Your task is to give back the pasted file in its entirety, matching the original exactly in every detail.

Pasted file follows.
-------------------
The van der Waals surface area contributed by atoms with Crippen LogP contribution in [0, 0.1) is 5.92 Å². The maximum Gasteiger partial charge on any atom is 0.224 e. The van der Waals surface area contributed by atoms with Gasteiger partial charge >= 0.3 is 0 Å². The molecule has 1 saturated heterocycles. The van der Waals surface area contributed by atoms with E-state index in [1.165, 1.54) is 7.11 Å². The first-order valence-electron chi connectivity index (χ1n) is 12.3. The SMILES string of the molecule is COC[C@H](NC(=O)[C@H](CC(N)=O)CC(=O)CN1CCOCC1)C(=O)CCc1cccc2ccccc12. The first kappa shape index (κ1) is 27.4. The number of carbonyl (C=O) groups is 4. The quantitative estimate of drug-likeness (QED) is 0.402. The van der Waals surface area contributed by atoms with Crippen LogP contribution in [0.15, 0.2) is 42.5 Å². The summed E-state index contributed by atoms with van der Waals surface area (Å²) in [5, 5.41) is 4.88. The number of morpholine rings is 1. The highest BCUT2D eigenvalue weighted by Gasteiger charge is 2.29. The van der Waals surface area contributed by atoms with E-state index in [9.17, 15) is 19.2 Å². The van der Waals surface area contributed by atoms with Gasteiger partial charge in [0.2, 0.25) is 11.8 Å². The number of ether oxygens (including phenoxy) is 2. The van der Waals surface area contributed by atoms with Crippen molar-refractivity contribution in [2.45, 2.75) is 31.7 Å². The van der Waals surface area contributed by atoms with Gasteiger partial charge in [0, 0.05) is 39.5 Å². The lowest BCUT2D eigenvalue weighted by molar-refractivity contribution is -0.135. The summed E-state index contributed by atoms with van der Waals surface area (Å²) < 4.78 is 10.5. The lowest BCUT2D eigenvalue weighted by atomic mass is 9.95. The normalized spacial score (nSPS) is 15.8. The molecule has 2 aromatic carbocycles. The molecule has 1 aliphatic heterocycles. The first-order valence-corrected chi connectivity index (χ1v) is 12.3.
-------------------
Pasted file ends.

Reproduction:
The van der Waals surface area contributed by atoms with Crippen LogP contribution in [0, 0.1) is 5.92 Å². The maximum Gasteiger partial charge on any atom is 0.224 e. The van der Waals surface area contributed by atoms with Gasteiger partial charge >= 0.3 is 0 Å². The molecule has 1 saturated heterocycles. The van der Waals surface area contributed by atoms with E-state index in [1.165, 1.54) is 7.11 Å². The first-order valence-electron chi connectivity index (χ1n) is 12.3. The SMILES string of the molecule is COC[C@H](NC(=O)[C@H](CC(N)=O)CC(=O)CN1CCOCC1)C(=O)CCc1cccc2ccccc12. The first kappa shape index (κ1) is 27.4. The number of carbonyl (C=O) groups is 4. The quantitative estimate of drug-likeness (QED) is 0.402. The van der Waals surface area contributed by atoms with Crippen LogP contribution in [0.15, 0.2) is 42.5 Å². The summed E-state index contributed by atoms with van der Waals surface area (Å²) in [5, 5.41) is 4.88. The number of morpholine rings is 1. The highest BCUT2D eigenvalue weighted by Gasteiger charge is 2.29. The van der Waals surface area contributed by atoms with E-state index in [9.17, 15) is 19.2 Å². The van der Waals surface area contributed by atoms with Gasteiger partial charge in [0.2, 0.25) is 11.8 Å². The number of ether oxygens (including phenoxy) is 2. The van der Waals surface area contributed by atoms with Crippen molar-refractivity contribution in [2.45, 2.75) is 31.7 Å². The van der Waals surface area contributed by atoms with Gasteiger partial charge in [0, 0.05) is 39.5 Å². The lowest BCUT2D eigenvalue weighted by molar-refractivity contribution is -0.135. The summed E-state index contributed by atoms with van der Waals surface area (Å²) < 4.78 is 10.5. The lowest BCUT2D eigenvalue weighted by atomic mass is 9.95. The normalized spacial score (nSPS) is 15.8. The molecule has 2 aromatic carbocycles. The molecule has 1 aliphatic heterocycles. The first-order valence-corrected chi connectivity index (χ1v) is 12.3.